The New Jersey Appellate Division recently ruled that a death certificate cannot be presented as evidence in a wrongful death lawsuit unless accompanied by expert testimony.
The Appellate Court panel issued its decision in the case of William Quail, whose wife Mary died shortly after an accident in a Stanhope, New Jersey grocery store. Mr. Quail filed a wrongful death lawsuit against the ShopRite, during which he sought to enter his wife’s death certificate and follow-up medical examiner’s report as evidence. The documents reportedly contained statements made by the medical examiner that Mary died from complications of blunt trauma. Specifically, a checkout stand had fallen on her leg during the incident, which occurred four days before her death.
A Superior Court Judge in Sussex County initially denied the admission of the reports and dismissed the lawsuit, ruling that the death certificate and medical examiner’s follow-up report constituted hearsay and thus, were inadmissible in court. Hearsay simply means the report of another person’s words, which is typically not acceptable in court. Essentially, the judge determined that the reports including the medical examiner’s opinions must be provided directly to the court via expert testimony.
After taking the case up on appeal, the Appellate Court affirmed the initial ruling. New Jersey Appellate Division Judge Jack Sabatino said, “The narrative report is filled with opinions and conclusions.” Under New Jersey law, in order to have opinions and conclusions entered into evidence, the witness must provide them to the court on the stand unless the situation meets one of the criteria for a hearsay exception. This is essential because it provides the opposing side with the opportunity to cross-examine the witness.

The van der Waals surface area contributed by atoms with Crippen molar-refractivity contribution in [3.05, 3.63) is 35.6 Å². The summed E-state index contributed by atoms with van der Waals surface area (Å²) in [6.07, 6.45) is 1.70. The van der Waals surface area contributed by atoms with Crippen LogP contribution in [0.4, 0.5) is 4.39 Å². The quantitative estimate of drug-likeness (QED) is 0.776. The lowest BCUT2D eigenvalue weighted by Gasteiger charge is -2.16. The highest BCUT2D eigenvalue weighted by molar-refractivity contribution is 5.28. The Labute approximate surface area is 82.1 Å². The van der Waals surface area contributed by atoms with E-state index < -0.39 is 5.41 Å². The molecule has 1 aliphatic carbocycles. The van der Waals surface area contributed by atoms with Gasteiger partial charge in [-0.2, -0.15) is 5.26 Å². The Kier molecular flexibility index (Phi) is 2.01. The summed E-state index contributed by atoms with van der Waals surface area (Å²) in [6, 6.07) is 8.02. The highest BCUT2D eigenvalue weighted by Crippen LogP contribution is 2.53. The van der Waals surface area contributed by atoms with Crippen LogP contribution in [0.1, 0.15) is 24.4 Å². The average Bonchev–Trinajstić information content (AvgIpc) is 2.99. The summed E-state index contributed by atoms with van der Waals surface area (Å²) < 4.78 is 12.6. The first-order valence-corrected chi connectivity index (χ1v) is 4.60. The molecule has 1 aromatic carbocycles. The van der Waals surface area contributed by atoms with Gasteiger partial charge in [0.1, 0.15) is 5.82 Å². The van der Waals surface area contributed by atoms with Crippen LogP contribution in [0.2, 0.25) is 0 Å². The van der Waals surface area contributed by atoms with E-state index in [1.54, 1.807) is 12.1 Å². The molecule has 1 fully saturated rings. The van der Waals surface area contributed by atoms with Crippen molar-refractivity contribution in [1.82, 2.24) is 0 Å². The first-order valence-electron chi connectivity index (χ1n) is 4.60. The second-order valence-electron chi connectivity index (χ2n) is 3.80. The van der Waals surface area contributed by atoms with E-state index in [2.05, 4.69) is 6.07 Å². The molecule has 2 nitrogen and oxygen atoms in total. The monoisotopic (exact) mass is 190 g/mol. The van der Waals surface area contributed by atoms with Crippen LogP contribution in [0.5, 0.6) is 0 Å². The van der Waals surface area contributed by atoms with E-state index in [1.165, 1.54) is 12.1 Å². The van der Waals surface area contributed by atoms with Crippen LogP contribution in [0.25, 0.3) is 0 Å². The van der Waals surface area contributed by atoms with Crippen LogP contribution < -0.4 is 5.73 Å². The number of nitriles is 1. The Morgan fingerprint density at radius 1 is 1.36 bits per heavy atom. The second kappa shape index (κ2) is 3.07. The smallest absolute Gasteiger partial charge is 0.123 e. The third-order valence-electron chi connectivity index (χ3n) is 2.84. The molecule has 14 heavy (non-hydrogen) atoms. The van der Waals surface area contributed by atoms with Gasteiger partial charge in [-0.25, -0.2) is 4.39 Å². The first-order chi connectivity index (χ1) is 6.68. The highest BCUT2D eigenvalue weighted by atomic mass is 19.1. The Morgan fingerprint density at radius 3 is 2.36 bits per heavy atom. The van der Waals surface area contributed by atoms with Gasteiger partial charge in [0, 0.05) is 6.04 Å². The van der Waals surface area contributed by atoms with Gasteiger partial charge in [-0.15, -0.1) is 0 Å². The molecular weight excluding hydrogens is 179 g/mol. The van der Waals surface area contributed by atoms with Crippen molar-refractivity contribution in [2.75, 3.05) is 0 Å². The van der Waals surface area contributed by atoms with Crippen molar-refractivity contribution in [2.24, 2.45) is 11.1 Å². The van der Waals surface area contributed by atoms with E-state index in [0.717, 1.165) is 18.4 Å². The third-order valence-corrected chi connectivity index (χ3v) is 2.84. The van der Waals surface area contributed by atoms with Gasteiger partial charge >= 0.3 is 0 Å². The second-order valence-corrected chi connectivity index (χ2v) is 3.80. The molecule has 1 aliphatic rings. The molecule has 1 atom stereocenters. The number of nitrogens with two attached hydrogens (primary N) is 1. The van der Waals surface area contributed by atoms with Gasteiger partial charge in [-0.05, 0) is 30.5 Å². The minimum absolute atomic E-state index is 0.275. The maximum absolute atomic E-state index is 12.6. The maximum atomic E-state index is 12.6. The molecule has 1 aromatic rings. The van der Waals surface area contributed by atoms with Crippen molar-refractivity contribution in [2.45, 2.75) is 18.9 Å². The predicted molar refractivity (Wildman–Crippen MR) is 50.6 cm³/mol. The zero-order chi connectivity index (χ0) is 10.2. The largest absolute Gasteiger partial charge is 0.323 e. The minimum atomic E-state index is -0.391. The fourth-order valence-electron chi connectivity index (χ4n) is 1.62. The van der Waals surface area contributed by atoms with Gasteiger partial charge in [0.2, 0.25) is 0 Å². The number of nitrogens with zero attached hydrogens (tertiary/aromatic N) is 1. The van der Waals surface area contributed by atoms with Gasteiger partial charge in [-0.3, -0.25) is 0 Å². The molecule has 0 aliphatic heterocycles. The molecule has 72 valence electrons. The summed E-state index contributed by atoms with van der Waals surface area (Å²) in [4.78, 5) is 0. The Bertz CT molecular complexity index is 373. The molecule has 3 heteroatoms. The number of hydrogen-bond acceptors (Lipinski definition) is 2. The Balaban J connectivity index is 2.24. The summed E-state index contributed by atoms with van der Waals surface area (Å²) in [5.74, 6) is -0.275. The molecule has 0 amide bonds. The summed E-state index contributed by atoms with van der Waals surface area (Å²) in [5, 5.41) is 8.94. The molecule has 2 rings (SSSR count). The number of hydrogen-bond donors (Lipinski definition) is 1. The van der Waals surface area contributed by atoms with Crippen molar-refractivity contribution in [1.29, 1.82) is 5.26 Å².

When an expert offers their opinions in a wrongful death or medical malpractice suit in New Jersey, they must explain how they reached such conclusions and answer questions from the other party’s attorney. In other words, a medical expert must be able to back up their statements upon cross-examination. Then, it is up to the jury to decide how compelling the expert’s testimony is in the context of the specific case.
If a death certificate or medical examiner’s report was admissible as evidence, all of the writer’s opinions would be presented to the jury and the opposing side would not have the ability to call these into question. If the medical examiner testifies as a witness in a wrongful death claim, only then can they explain their conclusions and be subject to cross-examination. The Appellate Court clarified this significant question, stating that neither party in a civil lawsuit can rely on a report of this kind without an expert witness to support it.
Wrongful Death Claim in New Jersey? Contact Experienced Attorneys at Fronzuto Law Group
This decision may prove problematic for some individuals with wrongful death claims, as state medical examiners may decline to participate as expert witnesses in civil lawsuits. As the plaintiff in a wrongful death claim, it is essential to enlist an experienced attorney who can identify the most suitable and effective medical expert to support your claim. If you are dealing with the complexity of the legal process in a wrongful death case in New Jersey, the knowledgeable team of attorneys at Fronzuto Law Group can help. Our experienced wrongful death lawyers address the myriad of challenges facing our clients who have lost loved ones due to medical malpractice and other forms of negligence. We serve victims and families throughout New Jersey, including Hackensack, Jersey City, New Brunswick, Elizabeth, Newark, and Paterson. For additional information regarding wrongful death law in New Jersey and how it may apply in your situation, call 973-435-4551 or contact us online to arrange a free consultation.